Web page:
“I’ll see to that,” Joe says.
“Say your good-byes now,” Harold says to Joe. “You’ve got a long day ahead of you, McCready,” he adds as he leads the three other men back to the barracks, limping in his bare feet.
Deuce waits for his uncle to explain. Joe smiles. “Twenty dollars that cost me,” he says. Deuce waits for more. “He thinks I’m staying. Ha!” Joe whispers, “You and the youngster head south, follow the river, but go slow, and stop an hour out. I’ll catch up with you at Laidlaw.” He hands Deuce a small leather pouch. “I best be traveling light,” he says. Joe heads back to the jail, then turns and repeats, “Laidlaw.”
Deuce puts the pouch inside his shirt, its contents jingling. “Ready?”, he asks Jacob, who’s mostly recovered from his wild ride. He nods.
“We’re not coming back here,” Jacob says as the wagon rolls out the prison gate.
“Only at gunpoint,” Deuce replies. “Maybe not even then.”
“Canada hasn’t been kind to either of us,” Deuce tells Jacob as they take the road south. “Or to my uncle.” He looks around as they creep along. “Nice scenery, though.”
It’s nearly midday when Deuce sees the town of Laidlaw up ahead. Jacob is drowsing in the seat next to him. The horses keep their slow pace. Deuce looks for a shady spot a bit off the road where they and the wagon can stay out of sight until his Uncle Joe catches up with them.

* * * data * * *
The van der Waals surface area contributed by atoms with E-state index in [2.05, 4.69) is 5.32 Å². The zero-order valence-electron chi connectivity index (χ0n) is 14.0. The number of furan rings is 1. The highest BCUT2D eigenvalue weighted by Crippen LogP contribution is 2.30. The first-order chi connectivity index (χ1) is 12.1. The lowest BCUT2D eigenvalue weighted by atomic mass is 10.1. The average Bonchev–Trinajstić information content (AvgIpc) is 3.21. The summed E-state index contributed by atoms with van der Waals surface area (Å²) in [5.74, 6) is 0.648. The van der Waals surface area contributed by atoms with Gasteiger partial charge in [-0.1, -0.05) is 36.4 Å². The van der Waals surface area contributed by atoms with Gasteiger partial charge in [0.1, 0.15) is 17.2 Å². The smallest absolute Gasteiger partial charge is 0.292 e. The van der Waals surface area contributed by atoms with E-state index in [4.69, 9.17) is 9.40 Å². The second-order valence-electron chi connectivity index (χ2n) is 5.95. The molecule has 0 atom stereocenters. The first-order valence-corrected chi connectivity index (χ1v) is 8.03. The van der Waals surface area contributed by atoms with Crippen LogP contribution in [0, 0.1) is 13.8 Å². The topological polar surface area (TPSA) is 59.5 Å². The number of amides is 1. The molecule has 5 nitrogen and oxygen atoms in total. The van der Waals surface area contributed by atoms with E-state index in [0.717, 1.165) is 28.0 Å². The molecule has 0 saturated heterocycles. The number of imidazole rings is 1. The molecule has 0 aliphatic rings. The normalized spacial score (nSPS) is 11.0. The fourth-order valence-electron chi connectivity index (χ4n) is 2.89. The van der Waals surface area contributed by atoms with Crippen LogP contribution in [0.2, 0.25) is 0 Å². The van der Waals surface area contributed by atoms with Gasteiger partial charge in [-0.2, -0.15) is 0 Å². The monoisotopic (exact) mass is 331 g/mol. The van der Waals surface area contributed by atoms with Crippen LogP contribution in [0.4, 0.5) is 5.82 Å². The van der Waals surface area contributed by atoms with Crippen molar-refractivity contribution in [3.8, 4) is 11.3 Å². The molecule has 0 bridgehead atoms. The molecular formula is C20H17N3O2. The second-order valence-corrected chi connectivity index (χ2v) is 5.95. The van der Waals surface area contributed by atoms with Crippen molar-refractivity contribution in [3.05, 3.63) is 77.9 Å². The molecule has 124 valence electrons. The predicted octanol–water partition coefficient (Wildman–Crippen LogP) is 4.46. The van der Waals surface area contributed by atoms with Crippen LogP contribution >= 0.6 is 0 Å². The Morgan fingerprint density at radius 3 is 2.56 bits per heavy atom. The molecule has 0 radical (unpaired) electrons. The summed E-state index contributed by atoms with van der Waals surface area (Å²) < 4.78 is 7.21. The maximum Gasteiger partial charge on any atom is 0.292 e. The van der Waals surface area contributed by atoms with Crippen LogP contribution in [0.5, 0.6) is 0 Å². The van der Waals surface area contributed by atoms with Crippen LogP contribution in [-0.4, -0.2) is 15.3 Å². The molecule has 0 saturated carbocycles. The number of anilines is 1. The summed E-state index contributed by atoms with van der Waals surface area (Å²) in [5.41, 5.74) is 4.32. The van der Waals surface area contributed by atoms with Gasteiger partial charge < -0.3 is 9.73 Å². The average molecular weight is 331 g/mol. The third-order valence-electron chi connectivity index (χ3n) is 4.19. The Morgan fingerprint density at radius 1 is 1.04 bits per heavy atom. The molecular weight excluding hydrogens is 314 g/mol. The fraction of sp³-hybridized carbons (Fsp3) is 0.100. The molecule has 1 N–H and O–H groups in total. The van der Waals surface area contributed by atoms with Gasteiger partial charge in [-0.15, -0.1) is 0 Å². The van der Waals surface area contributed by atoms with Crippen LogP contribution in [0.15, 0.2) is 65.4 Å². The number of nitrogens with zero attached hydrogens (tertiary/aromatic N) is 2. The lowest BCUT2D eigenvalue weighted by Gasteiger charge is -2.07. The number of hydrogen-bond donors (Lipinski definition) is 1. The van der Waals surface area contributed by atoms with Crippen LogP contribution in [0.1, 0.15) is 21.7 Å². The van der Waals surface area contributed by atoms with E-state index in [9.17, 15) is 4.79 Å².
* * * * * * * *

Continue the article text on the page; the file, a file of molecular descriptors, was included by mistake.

How long shall I wait?, Deuce asks himself once they’re settled in a clearing fifty yards off the trail. His uncle rarely does as he says. Deuce spots the remnants of a fire near the edge of the small clearing. Jacob follows his gaze and says, “We’re not staying here, are we?”
Before Deuce can answer, he sees his Uncle Joe running down the track he and Jacob just left. “Wait here,” he tells Jacob and runs after. “Hey!”, Deuce shouts. His uncle turns and runs towards him.
“Where’s the wagon?”, Joe asks, out of breath.
“You passed it,” Deuce replies.
“They’re not far behind,” Joe says as he runs past Deuce. “C’mon, we need to get hunkered down.” Deuce doesn’t have to ask who’s coming. He catches up with Joe and directs him to the clearing. Jacob stands next to the wagon, wide eyed. “Grab the horses,” Joe shouts to him.
Joe helps Jacob lead the team and wagon deeper into the woods. Deuce follows, asking Joe, “Didn’t you say you paid your way out of there?”
“I said I paid your way out,” Joe replies. “You and Jacob. They weren’t quite ready to see me go, it seems.” He signals them to be quiet. Deuce hears the sound of hooves approaching. Two horses tear down the trail, passing them in a flash. Then silence, then the sound returns.
The two riders stop on the trail across from where Deuce, Joe, and Jacob are hiding. Two seconds later, the horses head straight for them. Joe jumps out of the brush to meet the riders. “That’s far enough, boys,” he says, holding up his hands. “Turn around now. Back to Paydirt.”